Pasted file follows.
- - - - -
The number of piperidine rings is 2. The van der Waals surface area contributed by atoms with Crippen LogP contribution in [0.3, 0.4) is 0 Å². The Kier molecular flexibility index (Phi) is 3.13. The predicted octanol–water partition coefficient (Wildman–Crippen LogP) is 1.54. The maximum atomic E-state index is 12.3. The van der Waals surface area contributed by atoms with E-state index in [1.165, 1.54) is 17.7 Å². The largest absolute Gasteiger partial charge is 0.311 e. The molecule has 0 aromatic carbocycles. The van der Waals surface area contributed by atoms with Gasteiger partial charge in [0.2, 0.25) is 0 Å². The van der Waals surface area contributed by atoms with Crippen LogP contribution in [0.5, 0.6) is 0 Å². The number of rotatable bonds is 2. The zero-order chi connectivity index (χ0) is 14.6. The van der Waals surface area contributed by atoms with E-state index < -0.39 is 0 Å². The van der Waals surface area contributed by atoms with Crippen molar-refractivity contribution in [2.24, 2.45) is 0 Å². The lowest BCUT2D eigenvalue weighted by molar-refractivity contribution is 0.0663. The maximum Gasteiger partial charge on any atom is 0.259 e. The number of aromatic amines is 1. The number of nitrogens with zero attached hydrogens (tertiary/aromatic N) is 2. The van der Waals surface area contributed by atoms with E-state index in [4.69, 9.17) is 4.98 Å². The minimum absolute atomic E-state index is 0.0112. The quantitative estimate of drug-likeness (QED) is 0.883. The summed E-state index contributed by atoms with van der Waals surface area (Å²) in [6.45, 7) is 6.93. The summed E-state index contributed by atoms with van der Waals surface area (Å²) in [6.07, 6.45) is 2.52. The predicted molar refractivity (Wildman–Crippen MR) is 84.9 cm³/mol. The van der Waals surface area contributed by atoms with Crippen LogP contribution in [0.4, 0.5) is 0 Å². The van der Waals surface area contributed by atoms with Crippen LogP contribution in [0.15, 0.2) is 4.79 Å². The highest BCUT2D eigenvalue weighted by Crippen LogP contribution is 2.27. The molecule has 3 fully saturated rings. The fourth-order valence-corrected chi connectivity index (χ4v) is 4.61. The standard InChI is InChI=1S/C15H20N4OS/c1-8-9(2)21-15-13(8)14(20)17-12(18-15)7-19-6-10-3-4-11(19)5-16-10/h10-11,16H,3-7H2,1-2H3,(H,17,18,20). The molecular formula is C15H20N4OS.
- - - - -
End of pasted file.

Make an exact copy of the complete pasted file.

The number of piperidine rings is 2. The van der Waals surface area contributed by atoms with Crippen LogP contribution in [0.3, 0.4) is 0 Å². The Kier molecular flexibility index (Phi) is 3.13. The predicted octanol–water partition coefficient (Wildman–Crippen LogP) is 1.54. The maximum atomic E-state index is 12.3. The van der Waals surface area contributed by atoms with E-state index in [1.165, 1.54) is 17.7 Å². The largest absolute Gasteiger partial charge is 0.311 e. The molecule has 0 aromatic carbocycles. The van der Waals surface area contributed by atoms with Gasteiger partial charge in [0.2, 0.25) is 0 Å². The van der Waals surface area contributed by atoms with Crippen LogP contribution in [0.5, 0.6) is 0 Å². The number of rotatable bonds is 2. The zero-order chi connectivity index (χ0) is 14.6. The van der Waals surface area contributed by atoms with E-state index < -0.39 is 0 Å². The van der Waals surface area contributed by atoms with Crippen molar-refractivity contribution in [2.24, 2.45) is 0 Å². The lowest BCUT2D eigenvalue weighted by molar-refractivity contribution is 0.0663. The maximum Gasteiger partial charge on any atom is 0.259 e. The number of aromatic amines is 1. The number of nitrogens with zero attached hydrogens (tertiary/aromatic N) is 2. The van der Waals surface area contributed by atoms with E-state index in [4.69, 9.17) is 4.98 Å². The minimum absolute atomic E-state index is 0.0112. The quantitative estimate of drug-likeness (QED) is 0.883. The summed E-state index contributed by atoms with van der Waals surface area (Å²) in [6.45, 7) is 6.93. The summed E-state index contributed by atoms with van der Waals surface area (Å²) in [6.07, 6.45) is 2.52. The predicted molar refractivity (Wildman–Crippen MR) is 84.9 cm³/mol. The van der Waals surface area contributed by atoms with Crippen LogP contribution in [0.4, 0.5) is 0 Å². The van der Waals surface area contributed by atoms with Crippen LogP contribution in [0.15, 0.2) is 4.79 Å². The highest BCUT2D eigenvalue weighted by Crippen LogP contribution is 2.27. The molecule has 3 fully saturated rings. The fourth-order valence-corrected chi connectivity index (χ4v) is 4.61. The standard InChI is InChI=1S/C15H20N4OS/c1-8-9(2)21-15-13(8)14(20)17-12(18-15)7-19-6-10-3-4-11(19)5-16-10/h10-11,16H,3-7H2,1-2H3,(H,17,18,20). The molecular formula is C15H20N4OS.